Around 2016, “Night mode” or “night shift”—a screen display option that features a light-on-dark color scheme—began cropping up all over our devices. That year, Apple and Twitter released their own versions of the feature. Google and others soon followed, all of them promising to mitigate the harms of blue light exposure. They aimed to address new concerns about the impact of screens on circadian rhythms and preempt a full-blown movement against late-night screen use. Eventually, the setting promised a much vaguer set of around-the-clock benefits, including improved focus, energy savings, and reduced eye strain. Accordingly, “night mode” became “dark mode.” 

There’s no empirical explanation for dark mode’s rise. For the majority of users, dark text on a light background is harder to read, presumably because the human eye has largely evolved to spot dark figures against the bright background of the sky. Ironically, the reason the light-on-dark color scheme of traditional CRT monitors was phased out in the first place was because most people were used to reading ink on paper and therefore experienced a dark-on-light computer screen as more natural. There’s little evidence that dark mode improves focus. What’s more, unless the mode is set to true black and people use certain types of screens, such as OLEDs, the amount of light emitted in light and dark mode is practically the same, which means that the promise of energy savings is void, too.

Where sleep is concerned, there are very real signs that bright light at night is harmful, but the impact of screen light in particular is likely overstated. According to Russell Foster, a professor of circadian neuroscience, the degree to which light exposure impacts sleep depends on the wavelengths, duration, and intensity of the light and the age and sensitivity of the person, plus the precise makeup of their eye. He added that there is “practically nonexistent” evidence to support the efficacy of turning a blue-hued screen red in the hours before bed (as sunset shift applications like F.lux do). It seems that what one is actually doing with a screen late at night will affect how one sleeps afterward far more than the brightness or color of the screen light. 

And yet bright screen light has become almost superstitiously linked to technology’s ills. When circadian rhythm science began to enter popular discourse in the mid-2010s, it seemed to corroborate the fear that digital devices were somehow making our lives less natural, impacting sleep, mood, and concentration. The strength of our attachment to dark mode lies in a deep conviction that our world is overilluminated and overstimulated, and that by approximating natural rhythms, darkness might help us reverse the influence of the digital age on our bodies and minds.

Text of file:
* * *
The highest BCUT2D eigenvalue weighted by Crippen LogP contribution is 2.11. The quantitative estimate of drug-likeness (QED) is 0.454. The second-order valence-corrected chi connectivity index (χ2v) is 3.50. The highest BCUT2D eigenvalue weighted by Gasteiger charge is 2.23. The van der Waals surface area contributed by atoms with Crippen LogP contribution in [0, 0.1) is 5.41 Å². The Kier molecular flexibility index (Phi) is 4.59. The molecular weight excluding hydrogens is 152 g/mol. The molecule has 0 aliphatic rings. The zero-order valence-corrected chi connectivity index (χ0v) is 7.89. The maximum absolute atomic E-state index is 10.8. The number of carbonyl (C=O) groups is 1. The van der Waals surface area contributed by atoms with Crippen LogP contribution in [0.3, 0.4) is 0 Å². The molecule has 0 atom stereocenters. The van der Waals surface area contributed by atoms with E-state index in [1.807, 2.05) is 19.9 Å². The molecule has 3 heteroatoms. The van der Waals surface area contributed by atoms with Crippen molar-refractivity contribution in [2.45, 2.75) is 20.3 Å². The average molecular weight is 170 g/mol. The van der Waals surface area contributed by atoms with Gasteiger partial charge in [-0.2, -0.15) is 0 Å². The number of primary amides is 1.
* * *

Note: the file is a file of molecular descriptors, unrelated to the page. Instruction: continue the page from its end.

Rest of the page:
On the internet, the sun never rises and never sets. (It is 11 pm in the Southern Hemisphere, where I am now reading a tweet that wishes New Yorkers good morning.) Like the inside of an airplane, it glows an unnatural blue and straddles time zones, throwing its inhabitants into a kind of perpetual digital jet lag. Its apparent timelessness was once framed as a source of liberation. “The internet is absent of both night and day,” boasted MIT Media Lab cofounder (and former WIRED columnist) Nicholas Negroponte in 1999. He was speaking at the launch of “Internet Time,” a new universal time measurement that accompanied a range of Swatch Beat watches. Now, however, this estrangement from natural patterns is seen as a problem to be fixed—perhaps with a new set of technical interventions. 

Given that our social interactions tend to shape our experience of time, perhaps it makes sense that devices would mess with our sense of rhythm and place. But pundits who go on about night mode, SAD lamps (for seasonal affective disorder), and the impact of technology use on the body tend to dwell more on biological factors than social or cultural ones. Usually, they invoke the relatively recent science of the body clock, the idea that time is lodged in our bodies on a cellular level. In doing so, they tie the issue of digital light to an emerging body of ecological research on the effect of light pollution on animals: migratory birds that are lured to their deaths by the bright lights of the city, turtles drawn away from the safety of the ocean by fake LED moonlight emanating from beachside resorts, flowers opening to a false sun.